currency wallet) The electronic interface to a user's crypto. A cryptocurrency wallet is software in the computer or mobile device that allows people to buy, sell and trade cryptocurrency coins and tokens. Although Bitcoin is the most widely known cryptocurrency, there are countless others, and any given wallet may support several. In contrast, users can open an account with a cryptocurrency exchange and have them manage their crypto. See Bitcoin wallet
A wallet does not hold the coins or tokens. It maintains the cryptographic keys to access them on the blockchain. If a user's wallet is hacked, the crooks have access to the owner's assets. If the wallet is deleted, and the keys were never saved, the asset ownership is lost forever. Wallets can also be contained in hardware, which is safer that software (see cold wallet
Many crypto investors rely on a centralized crypto exchange such as Coinbase or Binance to hold their balances. The exchange maintains the wallet interface and has complete custody of the keys. However, if the exchange is ever hacked, users may lose funds. See crypto exchange
Non-Custodial - Hierarchical Deterministic (HD)
Non-custodial HD wallets are downloaded and maintained by the user, and MetaMask, Digital Bitbox and Jaxx are examples. The HD wallet derives the private keys from a randomly generated "seed" created at startup. If the wallet is ever destroyed, only the seed is required to restore the private keys.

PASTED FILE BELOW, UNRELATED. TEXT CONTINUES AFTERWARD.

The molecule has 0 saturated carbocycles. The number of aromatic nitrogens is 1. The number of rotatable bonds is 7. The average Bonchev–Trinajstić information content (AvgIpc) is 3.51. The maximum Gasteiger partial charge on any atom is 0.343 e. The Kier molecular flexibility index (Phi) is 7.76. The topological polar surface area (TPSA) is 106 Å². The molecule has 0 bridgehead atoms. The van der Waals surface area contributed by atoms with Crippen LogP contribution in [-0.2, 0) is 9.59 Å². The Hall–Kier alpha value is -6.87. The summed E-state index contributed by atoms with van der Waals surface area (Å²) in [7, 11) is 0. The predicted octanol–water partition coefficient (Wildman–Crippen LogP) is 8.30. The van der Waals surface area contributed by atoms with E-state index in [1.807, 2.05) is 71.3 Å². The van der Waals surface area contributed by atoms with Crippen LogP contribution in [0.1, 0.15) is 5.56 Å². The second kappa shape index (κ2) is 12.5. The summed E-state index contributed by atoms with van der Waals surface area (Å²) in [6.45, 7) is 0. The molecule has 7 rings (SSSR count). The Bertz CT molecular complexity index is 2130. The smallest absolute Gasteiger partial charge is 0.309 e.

Rather than a complicated password, the seed is 12 to 24 everyday words that are easy to save (see below). The HD wallet (BIP-32 standard) generates the private keys from the seed in a tree structure, and the different branches (private keys) can be used to organize payments for different purposes such as departments in a company or type of purchases. In addition, a new public key can be created for each transaction that can be published anywhere.
Non-Custodial - Nondeterministic
In contrast to the HD (hierarchical deterministic) wallet, the earlier nondeterministic approach generated a private key for each transaction using a random number. Known as "just a bunch of keys" (JBOK), this was cumbersome because multiple private keys had to be backed up in order to keep track of all the user's coins. See MetaMask
Ledger Nano S "Cold" HD Wallet
A Paper Wallet
Nano S hardware wallets support Bitcoin, Ethereum, etc. and cannot be hacked when offline. When first used, 24 everyday words are generated as the seed (two examples at top) to create the private key. If the device is ever lost or destroyed, the words are used to recover the private key. See cold wallet
This paper wallet was generated from a Bitcoin ATM, and its QR codes can be scanned to import the coins into a digital wallet app or make another ATM transaction. The Bitcoin private key is used to send coins and the public key is used to receive them. See Bitcoin ATM